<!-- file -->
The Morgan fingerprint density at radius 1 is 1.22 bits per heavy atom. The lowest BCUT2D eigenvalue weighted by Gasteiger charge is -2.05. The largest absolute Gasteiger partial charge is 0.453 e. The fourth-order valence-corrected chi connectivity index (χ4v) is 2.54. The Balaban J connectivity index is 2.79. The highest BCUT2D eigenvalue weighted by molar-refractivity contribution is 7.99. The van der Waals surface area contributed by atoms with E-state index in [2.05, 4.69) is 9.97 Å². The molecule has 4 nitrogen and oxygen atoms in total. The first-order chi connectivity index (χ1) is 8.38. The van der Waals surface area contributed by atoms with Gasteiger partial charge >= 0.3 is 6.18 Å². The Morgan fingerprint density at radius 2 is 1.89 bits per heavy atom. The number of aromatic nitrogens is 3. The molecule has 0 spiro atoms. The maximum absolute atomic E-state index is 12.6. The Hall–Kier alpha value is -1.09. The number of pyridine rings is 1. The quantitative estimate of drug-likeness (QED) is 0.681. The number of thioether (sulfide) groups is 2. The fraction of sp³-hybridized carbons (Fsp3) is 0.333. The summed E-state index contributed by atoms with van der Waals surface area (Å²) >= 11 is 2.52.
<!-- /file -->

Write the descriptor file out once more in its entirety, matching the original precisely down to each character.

The Morgan fingerprint density at radius 1 is 1.22 bits per heavy atom. The lowest BCUT2D eigenvalue weighted by Gasteiger charge is -2.05. The largest absolute Gasteiger partial charge is 0.453 e. The fourth-order valence-corrected chi connectivity index (χ4v) is 2.54. The Balaban J connectivity index is 2.79. The highest BCUT2D eigenvalue weighted by molar-refractivity contribution is 7.99. The van der Waals surface area contributed by atoms with E-state index in [2.05, 4.69) is 9.97 Å². The molecule has 4 nitrogen and oxygen atoms in total. The first-order chi connectivity index (χ1) is 8.38. The van der Waals surface area contributed by atoms with Gasteiger partial charge >= 0.3 is 6.18 Å². The Morgan fingerprint density at radius 2 is 1.89 bits per heavy atom. The number of aromatic nitrogens is 3. The molecule has 0 spiro atoms. The maximum absolute atomic E-state index is 12.6. The Hall–Kier alpha value is -1.09. The number of pyridine rings is 1. The quantitative estimate of drug-likeness (QED) is 0.681. The number of thioether (sulfide) groups is 2. The fraction of sp³-hybridized carbons (Fsp3) is 0.333. The summed E-state index contributed by atoms with van der Waals surface area (Å²) >= 11 is 2.52.